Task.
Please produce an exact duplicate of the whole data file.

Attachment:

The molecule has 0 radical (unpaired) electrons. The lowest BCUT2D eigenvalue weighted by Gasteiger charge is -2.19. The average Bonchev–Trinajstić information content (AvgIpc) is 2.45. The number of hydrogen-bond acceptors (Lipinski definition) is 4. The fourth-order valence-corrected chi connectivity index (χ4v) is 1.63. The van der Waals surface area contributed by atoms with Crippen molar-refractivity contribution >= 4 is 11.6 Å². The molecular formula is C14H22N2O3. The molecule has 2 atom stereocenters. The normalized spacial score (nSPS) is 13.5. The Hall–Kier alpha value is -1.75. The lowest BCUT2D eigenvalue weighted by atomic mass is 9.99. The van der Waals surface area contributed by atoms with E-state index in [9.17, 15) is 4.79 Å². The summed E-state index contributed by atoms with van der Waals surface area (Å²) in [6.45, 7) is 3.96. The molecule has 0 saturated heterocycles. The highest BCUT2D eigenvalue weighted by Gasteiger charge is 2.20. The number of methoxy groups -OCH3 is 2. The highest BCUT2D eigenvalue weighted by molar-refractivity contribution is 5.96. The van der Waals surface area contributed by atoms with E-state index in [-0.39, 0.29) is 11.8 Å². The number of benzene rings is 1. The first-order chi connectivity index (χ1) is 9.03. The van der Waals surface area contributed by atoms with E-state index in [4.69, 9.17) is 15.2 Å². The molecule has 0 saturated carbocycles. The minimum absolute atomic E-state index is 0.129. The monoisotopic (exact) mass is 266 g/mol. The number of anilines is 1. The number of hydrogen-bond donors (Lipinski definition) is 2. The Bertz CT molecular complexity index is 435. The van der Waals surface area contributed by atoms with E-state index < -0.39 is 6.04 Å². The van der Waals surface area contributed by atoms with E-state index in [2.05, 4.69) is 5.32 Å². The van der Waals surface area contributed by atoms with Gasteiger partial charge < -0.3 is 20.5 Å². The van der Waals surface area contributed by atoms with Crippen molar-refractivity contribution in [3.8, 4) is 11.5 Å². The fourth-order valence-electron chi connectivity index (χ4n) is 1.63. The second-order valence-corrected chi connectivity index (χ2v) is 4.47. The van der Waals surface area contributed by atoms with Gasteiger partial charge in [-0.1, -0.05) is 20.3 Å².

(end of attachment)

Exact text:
The molecule has 0 radical (unpaired) electrons. The lowest BCUT2D eigenvalue weighted by Gasteiger charge is -2.19. The average Bonchev–Trinajstić information content (AvgIpc) is 2.45. The number of hydrogen-bond acceptors (Lipinski definition) is 4. The fourth-order valence-corrected chi connectivity index (χ4v) is 1.63. The van der Waals surface area contributed by atoms with Crippen molar-refractivity contribution >= 4 is 11.6 Å². The molecular formula is C14H22N2O3. The molecule has 2 atom stereocenters. The normalized spacial score (nSPS) is 13.5. The Hall–Kier alpha value is -1.75. The lowest BCUT2D eigenvalue weighted by atomic mass is 9.99. The van der Waals surface area contributed by atoms with E-state index in [9.17, 15) is 4.79 Å². The summed E-state index contributed by atoms with van der Waals surface area (Å²) in [6.45, 7) is 3.96. The molecule has 0 saturated heterocycles. The highest BCUT2D eigenvalue weighted by Gasteiger charge is 2.20. The number of methoxy groups -OCH3 is 2. The highest BCUT2D eigenvalue weighted by molar-refractivity contribution is 5.96. The van der Waals surface area contributed by atoms with E-state index in [-0.39, 0.29) is 11.8 Å². The number of benzene rings is 1. The first-order chi connectivity index (χ1) is 9.03. The van der Waals surface area contributed by atoms with E-state index in [4.69, 9.17) is 15.2 Å². The molecule has 0 saturated carbocycles. The minimum absolute atomic E-state index is 0.129. The monoisotopic (exact) mass is 266 g/mol. The number of anilines is 1. The number of hydrogen-bond donors (Lipinski definition) is 2. The Bertz CT molecular complexity index is 435. The van der Waals surface area contributed by atoms with E-state index < -0.39 is 6.04 Å². The van der Waals surface area contributed by atoms with E-state index in [2.05, 4.69) is 5.32 Å². The van der Waals surface area contributed by atoms with Gasteiger partial charge < -0.3 is 20.5 Å². The van der Waals surface area contributed by atoms with Crippen molar-refractivity contribution in [3.8, 4) is 11.5 Å². The fourth-order valence-electron chi connectivity index (χ4n) is 1.63. The second-order valence-corrected chi connectivity index (χ2v) is 4.47. The van der Waals surface area contributed by atoms with Gasteiger partial charge in [-0.1, -0.05) is 20.3 Å².